A weakening yen and a rebounding economy have occurred just in time for Honda. The auto maker is opening its first new Japanese plant in 49 years, bucking a trend by Japanese auto makers of opening new plants in every locale but Japan.
Numerous trends, including a shrinking population, a strong yen and the 2011 tsunami spurred Japanese auto makers to open plants across the globe as a hedge against those factors. Localization of production was the dominant theme of the last couple years, with Nissan, Honda, Toyota and even smaller players like Mazda busying themselves with establishing factories in North America and the BRIC countries.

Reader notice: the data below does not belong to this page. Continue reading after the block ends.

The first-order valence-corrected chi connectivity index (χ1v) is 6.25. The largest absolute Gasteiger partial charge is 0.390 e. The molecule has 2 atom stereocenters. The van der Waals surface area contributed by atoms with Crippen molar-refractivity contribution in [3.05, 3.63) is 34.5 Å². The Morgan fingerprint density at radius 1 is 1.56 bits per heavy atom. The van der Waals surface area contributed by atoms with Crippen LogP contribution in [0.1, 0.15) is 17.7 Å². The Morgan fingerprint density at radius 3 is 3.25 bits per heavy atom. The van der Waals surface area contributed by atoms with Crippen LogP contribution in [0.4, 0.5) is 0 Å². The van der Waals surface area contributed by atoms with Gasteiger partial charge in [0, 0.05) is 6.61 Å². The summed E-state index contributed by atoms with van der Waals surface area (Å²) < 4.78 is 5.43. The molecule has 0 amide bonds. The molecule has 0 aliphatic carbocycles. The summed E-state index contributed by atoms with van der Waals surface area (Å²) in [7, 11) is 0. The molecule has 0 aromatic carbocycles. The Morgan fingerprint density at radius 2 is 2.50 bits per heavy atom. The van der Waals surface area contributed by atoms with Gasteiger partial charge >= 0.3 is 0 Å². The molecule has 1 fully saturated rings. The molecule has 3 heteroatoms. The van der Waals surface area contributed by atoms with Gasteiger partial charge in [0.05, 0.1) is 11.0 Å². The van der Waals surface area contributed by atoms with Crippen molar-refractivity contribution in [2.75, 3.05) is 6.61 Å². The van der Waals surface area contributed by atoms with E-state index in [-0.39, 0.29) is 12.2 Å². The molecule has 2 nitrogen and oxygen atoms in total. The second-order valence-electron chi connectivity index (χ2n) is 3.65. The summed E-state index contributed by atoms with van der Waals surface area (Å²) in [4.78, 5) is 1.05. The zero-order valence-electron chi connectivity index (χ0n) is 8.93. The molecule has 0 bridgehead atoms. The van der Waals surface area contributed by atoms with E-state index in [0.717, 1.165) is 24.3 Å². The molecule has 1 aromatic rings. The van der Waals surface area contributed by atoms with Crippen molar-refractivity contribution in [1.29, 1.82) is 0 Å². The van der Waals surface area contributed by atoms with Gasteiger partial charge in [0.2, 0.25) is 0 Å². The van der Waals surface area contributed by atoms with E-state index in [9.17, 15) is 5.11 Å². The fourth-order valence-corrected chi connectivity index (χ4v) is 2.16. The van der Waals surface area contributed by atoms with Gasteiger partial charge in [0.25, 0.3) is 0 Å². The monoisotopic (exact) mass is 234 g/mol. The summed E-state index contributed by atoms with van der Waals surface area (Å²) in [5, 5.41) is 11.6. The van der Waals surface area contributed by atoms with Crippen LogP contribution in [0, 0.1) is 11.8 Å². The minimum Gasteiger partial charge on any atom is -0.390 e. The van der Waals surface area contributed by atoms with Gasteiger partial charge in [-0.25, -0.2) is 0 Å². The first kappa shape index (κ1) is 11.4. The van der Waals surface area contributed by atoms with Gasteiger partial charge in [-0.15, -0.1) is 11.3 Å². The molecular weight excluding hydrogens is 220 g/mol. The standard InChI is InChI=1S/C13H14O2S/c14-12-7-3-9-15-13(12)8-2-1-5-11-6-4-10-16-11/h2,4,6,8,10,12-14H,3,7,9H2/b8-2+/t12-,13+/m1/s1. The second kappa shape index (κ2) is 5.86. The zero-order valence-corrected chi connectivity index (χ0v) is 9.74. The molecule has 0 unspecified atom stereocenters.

Honda’s new plant in Yorii, an economically depressed city northwest of Tokyo, will still build cars solely intended for the Japanese market, rather than for export. While Yorii will build vehicles like the Fit for domestic consumption, Honda’s new Mexican plant will build that model for North American markets.